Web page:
Beau October 20th, 2009
What a joy this week is with warmer days and sunshine. As the sun came up this morning, the light on the yellowing oaks was neat to see. You can barely see the bee hives beneath the trees behind the barn. I’ve covered them with dark insulation in preparation for the colder months.
Because of the warm weather yesterday, we’ve had an enormous number of insects come out… maybe that last hurrah! of reproduction before winter sets in? I’m not sure, but it was fun to see the different species. Except for the dang ladybugs! We have a huge population of them… and if you didn’t know already, they come from the Bover Kingdom.
I did come across a walking stick insect of some kind. I’m not sure how many different species we have in Missouri, but this one had great legs! It seemed intent on its journey, walking steadfast to some hiding spot perhaps.
Lots more color changes happening, so bear with me if they seem like the same pictures! I never tire of seeing the changes each day, especially when the sun is bright and warm. The yellowish leaves are from white oak trees, and the darker green and red are from a red oak tree. Each year they’re a little different.
My little bonsai maple tree has been growing for nearly six years now. Not really bonsai perhaps, because this one’s too large to really meet that criteria and I have it in a regular pot. It’s a little over a foot tall, but still doing fine- and I just love to see how its leaves change color at this time of year. I need to transplant it, cut the roots and branches a bit, etc. In a few weeks I’ll bring it into the garage to overwinter so the roots don’t freeze. It’s sitting at the base of a 20+ year old Redbud tree in this picture.
Have you found your woolly worm yet? The fall season isn’t complete unless we find a few of these critters around. This one was kind of neat- I’ve never seen one with so much brown and so little black. Now which is it that predicts a cold, snowy winter? Lots of black or lots of brown?!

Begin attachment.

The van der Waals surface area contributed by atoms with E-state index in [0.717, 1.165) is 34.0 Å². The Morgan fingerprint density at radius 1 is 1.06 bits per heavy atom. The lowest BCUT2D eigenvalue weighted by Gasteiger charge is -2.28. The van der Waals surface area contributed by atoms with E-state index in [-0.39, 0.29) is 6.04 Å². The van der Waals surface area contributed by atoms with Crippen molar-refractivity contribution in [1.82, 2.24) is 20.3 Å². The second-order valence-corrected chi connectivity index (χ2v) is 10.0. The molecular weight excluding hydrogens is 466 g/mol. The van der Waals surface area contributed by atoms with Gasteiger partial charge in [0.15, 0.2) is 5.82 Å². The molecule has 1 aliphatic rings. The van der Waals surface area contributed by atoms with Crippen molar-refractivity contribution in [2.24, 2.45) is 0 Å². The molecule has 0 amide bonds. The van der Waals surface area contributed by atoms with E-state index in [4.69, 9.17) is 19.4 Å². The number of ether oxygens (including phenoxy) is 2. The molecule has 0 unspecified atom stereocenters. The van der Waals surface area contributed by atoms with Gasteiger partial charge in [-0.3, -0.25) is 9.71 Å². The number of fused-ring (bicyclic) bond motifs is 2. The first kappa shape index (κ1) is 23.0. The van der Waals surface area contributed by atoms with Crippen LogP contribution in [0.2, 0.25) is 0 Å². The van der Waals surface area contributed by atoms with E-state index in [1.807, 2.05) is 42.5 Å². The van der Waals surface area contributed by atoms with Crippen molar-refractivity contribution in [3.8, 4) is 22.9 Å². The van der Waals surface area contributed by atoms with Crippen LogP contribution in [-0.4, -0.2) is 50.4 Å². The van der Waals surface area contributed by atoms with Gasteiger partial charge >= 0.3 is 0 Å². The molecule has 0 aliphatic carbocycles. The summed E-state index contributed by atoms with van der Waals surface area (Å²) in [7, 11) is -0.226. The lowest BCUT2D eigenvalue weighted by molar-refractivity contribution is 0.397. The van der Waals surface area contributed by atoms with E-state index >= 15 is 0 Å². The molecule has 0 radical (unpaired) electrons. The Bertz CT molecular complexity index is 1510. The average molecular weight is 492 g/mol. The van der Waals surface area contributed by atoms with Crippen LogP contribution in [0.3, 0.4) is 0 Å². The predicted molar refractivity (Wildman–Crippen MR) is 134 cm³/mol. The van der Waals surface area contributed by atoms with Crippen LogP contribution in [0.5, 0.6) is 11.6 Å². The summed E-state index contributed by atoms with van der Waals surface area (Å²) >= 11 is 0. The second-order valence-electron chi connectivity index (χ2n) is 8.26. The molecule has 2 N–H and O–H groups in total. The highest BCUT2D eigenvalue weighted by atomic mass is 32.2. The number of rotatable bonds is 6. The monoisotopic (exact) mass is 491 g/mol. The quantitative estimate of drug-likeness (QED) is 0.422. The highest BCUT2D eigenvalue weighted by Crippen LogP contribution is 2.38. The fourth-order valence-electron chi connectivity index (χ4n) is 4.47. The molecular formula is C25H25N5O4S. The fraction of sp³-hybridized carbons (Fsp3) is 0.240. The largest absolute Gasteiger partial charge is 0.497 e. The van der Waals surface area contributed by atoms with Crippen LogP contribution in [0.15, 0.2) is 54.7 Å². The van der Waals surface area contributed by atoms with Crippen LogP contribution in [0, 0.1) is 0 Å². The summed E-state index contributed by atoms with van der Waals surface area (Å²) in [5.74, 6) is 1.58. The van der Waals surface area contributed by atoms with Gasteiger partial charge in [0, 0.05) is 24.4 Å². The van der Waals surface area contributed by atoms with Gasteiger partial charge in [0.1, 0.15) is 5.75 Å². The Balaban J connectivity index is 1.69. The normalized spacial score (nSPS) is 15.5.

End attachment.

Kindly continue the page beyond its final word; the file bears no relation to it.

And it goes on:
A small persimmon tree is growing near the fence line, and has just a few persimmons on it this year. The boy enjoys biting into the soft, juicy ripe ones… but he learned fast in previous years that you don’t bite into an unripe persimmon! If there’s enough I’d like to make a persimmon pie or cobbler or something out of them… any ideas?
It’s that time of year again, and the kids enjoyed painting pumpkins at a cub scout outing over the weekend. It took a few phone calls, but one of the local farms let us hand-pick these for a good price, and the boys had a great time with them. Next year I’m going to try and grow them!
The garden is mostly finished for the year. The beans are still growing, but there’s just not enough warm weather, flowers and pollination at this point. We still have a few carrots in the ground, and I haven’t pulled up our beets yet. I’m not sure if we should slice and freeze the beets, cook and can them, or just try to keep them whole in a cool, dry place in the basement? We don’t have a root cellar, and I’d like to keep them whole for boiling and slicing later. How do you keep your beets for longer storage?
Along the fence row I found some berry clusters from a Greenbriar vine (Smilax rotundifolia) hanging from the branches of an ash tree. These almost looked good enough to eat, but after a little research they’re probably not edible. Not toxic it seems, but not palatable either. They are great for wildlilfe however. Supposedly the roots of the greenbriar vine can be used to replace gelatin or make some type of thickener if you want to dig for an hour or two. But the vine itself is very thorny, and I suspect I’ll try to remove it from the fence (and tree) before it becomes too large and difficult to manage.
In more productive news the wood pile is growing bigger! Wouldn’t it be great if this warm weather could stick around for a while? The colder weather is coming…
One of our favorite things to do at this time of year is to catch leaves as they fall from the trees. It’s especially fun with a little breeze, running around chasing the leaves around the yard. This is a picture of a 100% genuine-never-touched-the-ground-leaf-caught-by-a-boy! That was fun to watch…